Said objectives are achieved by providing a device for destroying insects by mechanical impact, comprising a housing provided with a base member, a curved wall, a first segment of said base member being at least partially open and exposed to an area from which flies and other insects are to be attracted, and an aperture provided in said housing through which impacted insects are removed therefrom; a lure for attracting insects associated with said first segment of said base member; a leaf spring having a first extremity which is attached near the centre of curvature of said curved wall, said spring being substantially straight at its second extremity, the second spring extremity being close to the inner surface of said curved wall; means for bend-loading said leaf spring and for suddenly releasing said second extremity, thereby causing said leaf spring to traverse said first segment at high velocity and to impact any insects present within said housing segment.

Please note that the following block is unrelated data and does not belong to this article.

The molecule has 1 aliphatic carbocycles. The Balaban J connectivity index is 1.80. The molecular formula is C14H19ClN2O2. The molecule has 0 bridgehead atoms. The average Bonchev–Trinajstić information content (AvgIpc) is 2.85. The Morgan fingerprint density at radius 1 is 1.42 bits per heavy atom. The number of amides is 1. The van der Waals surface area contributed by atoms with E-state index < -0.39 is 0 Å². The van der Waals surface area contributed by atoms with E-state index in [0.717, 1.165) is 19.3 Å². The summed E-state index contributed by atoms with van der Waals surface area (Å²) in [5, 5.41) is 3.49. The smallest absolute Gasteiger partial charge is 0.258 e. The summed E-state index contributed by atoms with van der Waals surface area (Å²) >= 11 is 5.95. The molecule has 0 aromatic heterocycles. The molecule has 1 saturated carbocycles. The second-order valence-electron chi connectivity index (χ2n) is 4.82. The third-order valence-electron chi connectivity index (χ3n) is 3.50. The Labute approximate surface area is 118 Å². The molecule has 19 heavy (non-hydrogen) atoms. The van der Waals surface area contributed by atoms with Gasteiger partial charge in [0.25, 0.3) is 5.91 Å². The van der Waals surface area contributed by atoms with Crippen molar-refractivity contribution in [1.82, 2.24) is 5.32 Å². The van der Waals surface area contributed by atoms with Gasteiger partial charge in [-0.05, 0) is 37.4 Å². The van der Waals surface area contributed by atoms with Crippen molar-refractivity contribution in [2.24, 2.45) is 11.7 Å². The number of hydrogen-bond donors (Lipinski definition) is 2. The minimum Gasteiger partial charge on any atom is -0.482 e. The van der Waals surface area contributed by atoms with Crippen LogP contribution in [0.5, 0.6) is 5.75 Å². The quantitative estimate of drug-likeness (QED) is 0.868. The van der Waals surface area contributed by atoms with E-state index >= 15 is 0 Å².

In a preferred embodiment of the invention, there is provided a device for destroying insects by mechanical impact, comprising a housing provided with a base member, a curved wall, a first segment of said base member being at least partially open and exposed to an area from which flies and other insects are to be attracted, and an aperture provided in said housing through which impacted insects are removed therefrom; a lure for attracting insects associated with said first segment of said base member; a leaf spring coiled at a first extremity which is attached to a revolvably driven shaft positioned near the centre of curvature of said curved wall, said spring being substantially straight at its second extremity, said second spring extremity being close to the inner surface of said curved wall; at least one stop means rigidly attached to the housing near said curved wall, configured to intermittently contact said spring adjacent to said second extremity so that continued drive of said shaft causes bending of said leaf spring and a consequent shortening of the distance between the two spring extremities, further drive of the shaft causing the second extremity to be suddenly released by the stop means, causing the leaf spring to traverse the first segment at high velocity, to impact any insects present within the housing; further movement of said spring causing the impacted insects to be driven to the aperture of the housing and to pass therethrough, and still further drive of the spring bringing it into renewed contact with the stop means.